Rebecca Harper

New Zealand’s economy would lose up to $11.4 billion without crop protection products – and crops would lose 30% of their value overall, a new report by the New Zealand Institute of Economic Development shows.

The report covered forestry, pasture, horticulture, field crops and vegetable production.  Its purpose was to estimate the economic impact of crop protection products (CPP) in the NZ economy, demonstrate the impacts of CPP on land-based industries, and illustrate the likely impacts of delays by the Environmental Protection Authority (EPA) on product assessments.

The report said the crop protection industry was small, but with a big reach over the country’s economy. Its 2018 contribution was $142.5 million and the bulk of that impact was on industries that generated exports.

While the crop protection industry was less than 1% of GDP, the industries it serviced represented 10% of GDP.

“The crop protection industry represents a strong and stable generator of economic activity within the New Zealand economy,” the report said.

As well as the $142.5m in GDP contribution, the industry directly employed 310 highly skilled workers, and created between 1000 and 1100 indirect jobs in sales, marketing, agronomy, spray contractors and transport.

The report identified a small increase in productivity could have major impacts, worth between $10m and $100m in horticulture.

In the last five years, the time taken for the EPA to approve applications had doubled, which had both economic and environmental implications.

Economically, over 10 years, the delay costs the country between $7m and $70m (discounted at 6%) in contribution to GDP. From an environmental perspective, because CPPs are becoming softer – meaning lower toxicity – the delay means harder chemicals are kept on the market for longer, impacting negatively on the environment.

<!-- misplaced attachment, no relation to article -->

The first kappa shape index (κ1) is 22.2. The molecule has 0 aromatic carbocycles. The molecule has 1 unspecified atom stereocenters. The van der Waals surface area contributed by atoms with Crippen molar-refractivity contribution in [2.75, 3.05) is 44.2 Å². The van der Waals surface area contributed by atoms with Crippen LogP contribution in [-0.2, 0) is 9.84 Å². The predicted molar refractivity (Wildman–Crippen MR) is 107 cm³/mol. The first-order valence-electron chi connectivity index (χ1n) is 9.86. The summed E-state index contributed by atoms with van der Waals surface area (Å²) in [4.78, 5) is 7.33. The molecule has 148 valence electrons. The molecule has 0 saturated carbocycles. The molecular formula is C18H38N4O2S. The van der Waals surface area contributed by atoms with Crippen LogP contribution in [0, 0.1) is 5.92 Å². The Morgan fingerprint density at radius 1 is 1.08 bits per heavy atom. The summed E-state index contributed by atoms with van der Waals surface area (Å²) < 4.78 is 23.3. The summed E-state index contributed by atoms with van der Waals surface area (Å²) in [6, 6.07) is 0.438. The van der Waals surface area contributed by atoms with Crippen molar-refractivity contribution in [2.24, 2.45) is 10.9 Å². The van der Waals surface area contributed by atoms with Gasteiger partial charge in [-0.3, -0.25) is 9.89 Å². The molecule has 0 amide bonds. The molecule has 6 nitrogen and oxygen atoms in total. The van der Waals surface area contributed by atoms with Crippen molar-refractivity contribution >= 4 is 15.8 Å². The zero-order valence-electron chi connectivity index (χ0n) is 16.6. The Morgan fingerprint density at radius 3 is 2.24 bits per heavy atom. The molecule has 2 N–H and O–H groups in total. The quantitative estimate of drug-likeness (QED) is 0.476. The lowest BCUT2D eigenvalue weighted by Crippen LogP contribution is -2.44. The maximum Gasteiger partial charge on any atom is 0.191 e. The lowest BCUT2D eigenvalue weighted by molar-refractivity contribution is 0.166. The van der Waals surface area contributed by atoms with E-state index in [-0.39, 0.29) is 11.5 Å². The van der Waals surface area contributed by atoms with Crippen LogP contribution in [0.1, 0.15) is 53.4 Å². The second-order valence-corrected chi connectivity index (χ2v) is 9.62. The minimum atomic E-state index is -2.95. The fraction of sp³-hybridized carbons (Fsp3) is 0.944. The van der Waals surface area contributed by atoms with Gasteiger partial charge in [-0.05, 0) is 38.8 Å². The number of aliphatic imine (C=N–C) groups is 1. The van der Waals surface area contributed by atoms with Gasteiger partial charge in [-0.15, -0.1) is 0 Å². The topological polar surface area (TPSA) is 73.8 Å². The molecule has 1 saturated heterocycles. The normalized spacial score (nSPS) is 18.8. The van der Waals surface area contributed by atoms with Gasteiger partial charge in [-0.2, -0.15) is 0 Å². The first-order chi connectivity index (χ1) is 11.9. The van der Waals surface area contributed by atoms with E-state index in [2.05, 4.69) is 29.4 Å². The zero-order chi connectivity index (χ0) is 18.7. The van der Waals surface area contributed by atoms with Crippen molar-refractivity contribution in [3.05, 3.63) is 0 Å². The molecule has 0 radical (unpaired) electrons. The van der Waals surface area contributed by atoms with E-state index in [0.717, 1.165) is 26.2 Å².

The report also outlined the impact CPPs have on crops as a percentage of their value ($ billion). For field crops this was 52% of $2.1b, for forestry it was 7-27% of $5.5b, and for pasture it was 5-20% of $17.1b.

Agcarm chief executive, Mark Ross, said the report highlighted the importance of the crop protection industry to the economy.

“Not only does the industry have an important part to play in supporting the economy, it is also vital for producing safe food and protecting our environment. It develops tools to manage biosecurity incursions which damage our native species and crops,” he says.

“In many cases, it would not be possible to grow commercial quantities of crops without these products. In other cases, yields would be much lower and the economic impact of this would be substantial.”

The industry was committed to the responsible use of crop protection products – from researching the best ways of managing damaging pests and diseases, through to safe use and disposal. This included ensuring any waste plastic containers were recycled and repurposed, through the Agrecovery programme.

Report conclusions

  • The industry is small, but with large impacts on the sectors that matter to the New Zealand economy.
  • The contribution to the economy is about $142.5 million.
  • Crop protection products (CPP) are valuable contributors to dynamic innovation in landbased industries and in crisis situations, such as the PSA incursion, they are a critical part of the response.
  • The contribution of CPPs to landbased industries is very large, estimated at between $7.5b and $11.4b.
  •  The impact of EPA delays is significant for the country’s economy, estimated at between $7m and $70m over 10 years (this does not include the impact on the CPP companies or the environment).